The first question involves the total costs associated with the occurrence of occupational injuries and illnesses. In the past decade, in several countries, the national burden of disease due to occupational risk factors has been assessed. One of the latest examples, from New Zealand with a workforce of less than 2 million, estimated that 700–1000 deaths occur annually from work-related diseases and about 100 deaths are due to work-related injury (4). The Global Burden of Disease Study of the World Health Organization has shown that occupational risks are held responsible for approximately 5% of the total loss of healthy life years (5). For society, the morbidity and mortality due to occupational risk factors have a profound impact on the direct costs of health care and on the indirect costs due to the loss of long-term earning capabilities among workers. These burden-of-disease studies demonstrate that occupational illnesses can have large economic consequences, which call for investments in occupational health and safety. A related issue addresses how the health of workers affects their ability to work productively. For example, in their review, Schmier and her colleagues presented clear indications that overweight or obese workers are at risk for higher sickness absence and disability and, as a consequence, higher health care costs. These costs were presented as an important reason for employers to consider implementing health promotion programs to help employees achieve and maintain a healthy weight (6). Another study showed that 60% of workers returning to full duty after sickness absence due to a musculoskeletal disorder were still not fully recovered, experienced residual functional limitations, and reported a loss in productivity of about 20% shortly after their return to work. These findings indicate that the economic consequences of the occurrence of illness and disease are not limited to health care costs and sickness absence, but should also encompass reduced productivity at work due to health complaints (7).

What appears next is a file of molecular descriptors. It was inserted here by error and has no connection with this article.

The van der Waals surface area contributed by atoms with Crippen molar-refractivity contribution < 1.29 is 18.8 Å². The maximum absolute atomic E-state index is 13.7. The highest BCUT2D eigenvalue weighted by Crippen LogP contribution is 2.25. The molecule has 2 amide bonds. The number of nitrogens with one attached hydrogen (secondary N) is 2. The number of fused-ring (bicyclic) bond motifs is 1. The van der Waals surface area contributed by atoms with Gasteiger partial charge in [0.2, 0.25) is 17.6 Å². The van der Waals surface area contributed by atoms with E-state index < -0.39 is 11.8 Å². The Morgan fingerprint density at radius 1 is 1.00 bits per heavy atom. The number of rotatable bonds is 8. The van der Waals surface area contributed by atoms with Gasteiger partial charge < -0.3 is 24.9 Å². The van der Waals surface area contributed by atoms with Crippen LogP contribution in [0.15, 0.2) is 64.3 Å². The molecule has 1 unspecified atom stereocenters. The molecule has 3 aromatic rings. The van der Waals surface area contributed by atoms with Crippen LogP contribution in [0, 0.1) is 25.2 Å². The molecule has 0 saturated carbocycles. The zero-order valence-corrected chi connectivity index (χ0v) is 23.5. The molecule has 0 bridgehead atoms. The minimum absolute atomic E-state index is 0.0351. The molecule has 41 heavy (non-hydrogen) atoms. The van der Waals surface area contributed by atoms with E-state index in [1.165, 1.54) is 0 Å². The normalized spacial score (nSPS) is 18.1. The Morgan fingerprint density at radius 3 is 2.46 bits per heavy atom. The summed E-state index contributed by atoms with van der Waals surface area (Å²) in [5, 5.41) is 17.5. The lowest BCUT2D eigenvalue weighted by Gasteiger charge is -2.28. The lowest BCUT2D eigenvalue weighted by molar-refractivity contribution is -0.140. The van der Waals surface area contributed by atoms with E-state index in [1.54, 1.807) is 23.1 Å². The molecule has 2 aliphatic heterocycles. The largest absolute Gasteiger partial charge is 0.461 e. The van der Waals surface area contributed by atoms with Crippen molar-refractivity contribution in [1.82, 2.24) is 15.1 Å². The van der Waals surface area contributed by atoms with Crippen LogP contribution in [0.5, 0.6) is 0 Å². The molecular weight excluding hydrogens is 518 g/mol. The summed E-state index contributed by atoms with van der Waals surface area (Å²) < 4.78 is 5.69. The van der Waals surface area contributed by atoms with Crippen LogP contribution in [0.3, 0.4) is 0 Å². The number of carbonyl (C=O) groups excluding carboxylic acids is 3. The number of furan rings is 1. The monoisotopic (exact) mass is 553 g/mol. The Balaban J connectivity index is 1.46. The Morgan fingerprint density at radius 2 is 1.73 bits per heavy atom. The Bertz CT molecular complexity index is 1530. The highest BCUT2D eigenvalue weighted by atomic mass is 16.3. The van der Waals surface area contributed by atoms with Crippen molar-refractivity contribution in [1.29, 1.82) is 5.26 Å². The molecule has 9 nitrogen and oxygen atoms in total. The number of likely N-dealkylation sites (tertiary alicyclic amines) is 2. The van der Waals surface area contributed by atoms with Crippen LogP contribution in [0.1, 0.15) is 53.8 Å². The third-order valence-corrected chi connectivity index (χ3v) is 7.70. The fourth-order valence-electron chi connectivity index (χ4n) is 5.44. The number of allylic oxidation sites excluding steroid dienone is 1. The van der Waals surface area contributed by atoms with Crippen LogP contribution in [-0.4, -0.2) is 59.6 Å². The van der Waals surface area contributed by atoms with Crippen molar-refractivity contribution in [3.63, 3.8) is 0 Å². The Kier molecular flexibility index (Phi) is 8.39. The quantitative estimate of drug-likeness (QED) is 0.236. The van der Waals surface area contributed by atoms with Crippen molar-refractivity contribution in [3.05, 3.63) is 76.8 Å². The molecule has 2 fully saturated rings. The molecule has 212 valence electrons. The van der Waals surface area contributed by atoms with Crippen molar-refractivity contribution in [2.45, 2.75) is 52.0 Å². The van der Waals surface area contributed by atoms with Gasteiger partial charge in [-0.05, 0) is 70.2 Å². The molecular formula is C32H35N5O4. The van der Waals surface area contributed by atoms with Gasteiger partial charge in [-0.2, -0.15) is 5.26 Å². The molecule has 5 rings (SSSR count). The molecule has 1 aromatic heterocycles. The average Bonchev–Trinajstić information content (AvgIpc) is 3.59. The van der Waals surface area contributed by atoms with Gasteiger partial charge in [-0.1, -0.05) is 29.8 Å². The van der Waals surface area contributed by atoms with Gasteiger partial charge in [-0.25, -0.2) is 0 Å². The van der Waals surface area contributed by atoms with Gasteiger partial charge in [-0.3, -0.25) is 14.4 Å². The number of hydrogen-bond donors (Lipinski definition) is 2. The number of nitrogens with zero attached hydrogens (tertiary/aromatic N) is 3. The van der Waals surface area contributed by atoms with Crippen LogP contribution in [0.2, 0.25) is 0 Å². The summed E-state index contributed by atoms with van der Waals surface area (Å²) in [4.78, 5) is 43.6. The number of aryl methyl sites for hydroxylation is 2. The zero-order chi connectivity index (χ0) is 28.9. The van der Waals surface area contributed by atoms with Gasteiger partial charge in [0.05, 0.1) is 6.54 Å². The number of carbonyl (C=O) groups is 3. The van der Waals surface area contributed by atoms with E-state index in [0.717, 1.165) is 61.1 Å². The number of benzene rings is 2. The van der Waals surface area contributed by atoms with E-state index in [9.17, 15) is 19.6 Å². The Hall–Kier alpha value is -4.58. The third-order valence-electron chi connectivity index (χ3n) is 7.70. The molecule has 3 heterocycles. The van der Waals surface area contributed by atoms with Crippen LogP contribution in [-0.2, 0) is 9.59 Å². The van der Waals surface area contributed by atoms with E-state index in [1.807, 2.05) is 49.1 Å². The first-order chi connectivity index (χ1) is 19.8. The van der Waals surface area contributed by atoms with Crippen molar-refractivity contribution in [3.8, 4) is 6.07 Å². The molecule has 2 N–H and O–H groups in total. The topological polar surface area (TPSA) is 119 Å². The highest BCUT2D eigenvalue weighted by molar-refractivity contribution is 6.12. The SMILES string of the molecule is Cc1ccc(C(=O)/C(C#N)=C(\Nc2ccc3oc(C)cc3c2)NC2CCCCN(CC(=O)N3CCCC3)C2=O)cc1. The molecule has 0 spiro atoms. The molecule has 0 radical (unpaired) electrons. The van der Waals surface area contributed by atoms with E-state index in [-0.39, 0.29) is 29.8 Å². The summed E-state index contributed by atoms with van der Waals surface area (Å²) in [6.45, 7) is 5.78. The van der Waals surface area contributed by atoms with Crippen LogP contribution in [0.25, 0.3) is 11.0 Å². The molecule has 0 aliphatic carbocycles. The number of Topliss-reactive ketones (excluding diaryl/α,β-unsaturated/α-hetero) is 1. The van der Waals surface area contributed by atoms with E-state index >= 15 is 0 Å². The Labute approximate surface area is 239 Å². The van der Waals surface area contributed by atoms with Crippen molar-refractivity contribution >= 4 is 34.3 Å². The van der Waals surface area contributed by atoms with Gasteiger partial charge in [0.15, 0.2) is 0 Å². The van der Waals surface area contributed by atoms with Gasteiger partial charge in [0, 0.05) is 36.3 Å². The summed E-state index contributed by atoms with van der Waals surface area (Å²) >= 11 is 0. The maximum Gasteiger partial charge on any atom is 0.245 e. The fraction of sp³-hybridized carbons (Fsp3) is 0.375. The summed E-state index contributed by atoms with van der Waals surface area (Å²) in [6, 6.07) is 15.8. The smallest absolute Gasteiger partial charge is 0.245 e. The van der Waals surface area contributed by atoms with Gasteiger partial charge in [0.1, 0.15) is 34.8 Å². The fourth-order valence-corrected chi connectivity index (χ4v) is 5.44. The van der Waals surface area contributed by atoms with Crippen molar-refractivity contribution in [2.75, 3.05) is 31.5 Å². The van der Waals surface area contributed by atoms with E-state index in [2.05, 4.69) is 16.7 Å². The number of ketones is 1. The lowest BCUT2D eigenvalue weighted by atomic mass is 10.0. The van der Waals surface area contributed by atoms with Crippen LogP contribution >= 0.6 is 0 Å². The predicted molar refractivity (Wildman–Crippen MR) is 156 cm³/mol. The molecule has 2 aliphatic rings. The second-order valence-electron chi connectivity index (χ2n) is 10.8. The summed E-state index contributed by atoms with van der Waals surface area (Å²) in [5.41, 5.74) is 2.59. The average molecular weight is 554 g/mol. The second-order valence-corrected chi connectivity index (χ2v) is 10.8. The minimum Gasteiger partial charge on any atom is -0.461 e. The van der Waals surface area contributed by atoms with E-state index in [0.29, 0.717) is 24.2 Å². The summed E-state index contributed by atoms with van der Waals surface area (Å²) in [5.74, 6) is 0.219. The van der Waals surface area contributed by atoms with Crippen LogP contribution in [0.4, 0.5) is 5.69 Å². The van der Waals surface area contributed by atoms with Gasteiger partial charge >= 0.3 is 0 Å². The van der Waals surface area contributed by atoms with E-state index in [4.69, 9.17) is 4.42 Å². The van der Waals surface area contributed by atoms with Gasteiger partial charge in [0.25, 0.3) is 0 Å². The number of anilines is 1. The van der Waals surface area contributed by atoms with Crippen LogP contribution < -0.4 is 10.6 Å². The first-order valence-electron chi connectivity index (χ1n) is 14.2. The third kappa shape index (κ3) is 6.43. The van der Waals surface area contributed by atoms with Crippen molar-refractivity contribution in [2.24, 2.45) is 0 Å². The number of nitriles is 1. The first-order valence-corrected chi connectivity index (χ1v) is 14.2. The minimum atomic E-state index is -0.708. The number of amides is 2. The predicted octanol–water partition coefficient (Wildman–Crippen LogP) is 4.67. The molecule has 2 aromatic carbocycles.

The second question concerns the cost-effectiveness of workplace interventions. In essence, companies will increasingly ask for evidence that the proposed interventions are worth their money. A cost-effectiveness study requires the measurement and valuation of the costs and health benefits of the intervention, whereby the valuations of health and costs are combined into a single measure, for example, the amount of money required for one additional year of life or one additional year in good health. A nationwide evaluation at the societal level in the United States on the cost-effectiveness of control measures at the workplace showed that the ban on asbestos friction materials was estimated at USD 24 000 per life year and the reduction of the benzene limit from 10 ppm to 1 ppm in the rubber industry at USD 76 000 per life year. These figures are in sharp contrast with the estimated costs of USD 6 700 000 per life year for the reduction of the formaldehyde limit from 3 ppm to 1 ppm in the woodworking industry (8). In a cost-effectiveness study on interventions in an occupational setting, the gains in health status (eg, less low-back pain, less hearing loss, less occupational cancer, or less obesity) due to the interventions are compared with the costs of achieving these health benefits. It is important to understand that, in general, it can be expected that interventions in occupational health will result in health gains for moderate additional costs. Rarely, however, will the financial rewards of the intervention outweigh the costs associated with the design and implementation of the intervention. A typical example of a cost-effectiveness study is the recent evaluation of a worksite physical activity program. The authors concluded that, although some effects were observed on energy expenditure and cardiorespiratory fitness, the cost-effectiveness ratios did not provide a financial reason for implementing the intervention (9).